After the conference, Ngorn Saing, chief executive officer at RMA (Cambodia), confirmed that “some of the biggest challenges in HR are recruitment, market supply and the job demand gap. Right now, people try and poach from other companies, but some big companies are starting to have a talent management team in order to grow tomorrow’s leaders.”

A New Ethical Drive
Alexandra Herbel, general manager at TÜV Rheinland Cambodia, urged businesses to start including an ethical element – or social auditing – to their HR practice. Social auditing goes beyond basic compliance, and factors in the company’s ethical responsibility, too. Herbel believes this process can change the whole playing field of any industry, as businesses’ ethical demands on the practice of suppliers influence their requirements.

-Jean-Francois Cautain, Ambassador, European Union 

“Cambodia is high risk for non-compliance. Many companies don’t do social audits, have bad working hours, no compensation or health and safety rules. Yet employees appreciate workplaces that go beyond the basics,” she said.

Herbel believes that this slowness of businesses to widely adopt social auditing is hampering Cambodia’s development, but that change is indeed starting to occur. “We see the garment industry beginning to change,” she said. “There’s a new trend of customers asking where things come from, which pushes companies to comply. Consumers expect more.”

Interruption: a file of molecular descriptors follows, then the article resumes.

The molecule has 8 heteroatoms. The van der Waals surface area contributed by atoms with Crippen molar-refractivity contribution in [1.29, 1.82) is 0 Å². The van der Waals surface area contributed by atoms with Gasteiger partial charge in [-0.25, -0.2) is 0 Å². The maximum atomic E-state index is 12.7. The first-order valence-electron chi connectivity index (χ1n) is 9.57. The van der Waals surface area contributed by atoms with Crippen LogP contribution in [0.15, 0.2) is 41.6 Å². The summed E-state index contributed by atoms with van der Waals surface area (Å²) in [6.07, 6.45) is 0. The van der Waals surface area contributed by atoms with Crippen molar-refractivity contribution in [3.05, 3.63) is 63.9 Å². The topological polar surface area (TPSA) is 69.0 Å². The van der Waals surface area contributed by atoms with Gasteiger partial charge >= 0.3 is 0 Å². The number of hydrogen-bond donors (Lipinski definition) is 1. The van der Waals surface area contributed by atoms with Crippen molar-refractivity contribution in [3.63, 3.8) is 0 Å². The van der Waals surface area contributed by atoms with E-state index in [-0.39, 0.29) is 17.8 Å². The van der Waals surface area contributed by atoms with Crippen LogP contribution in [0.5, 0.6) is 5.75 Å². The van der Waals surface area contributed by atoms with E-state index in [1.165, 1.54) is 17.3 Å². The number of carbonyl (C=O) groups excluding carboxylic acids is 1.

Going Beyond the Minimum
Saing closed the conference with a powerful message reminding companies how HR can be used to push both Cambodian business – and the country itself – forward. “We need to go beyond simple compliance,” he said. “People are the most important thing in the corporate world: If the right people aren’t there, the business’s strategy is ruined. Jobs are not just about compensation, but about training, development and recognition.”

His speech touched on the conference’s key message – the lacklustre education system and the chaotic history of the country are creating a business environment that can be sometimes challenging. But the booming economy means the power of change lies in the hands of Cambodia’s HR departments to create a better future for Cambodia’s workers, through compliance, training, and the setting of higher workplace standards.


Text by Eve Watling | Photo Courtesy EuroCham




Words by Eve Watling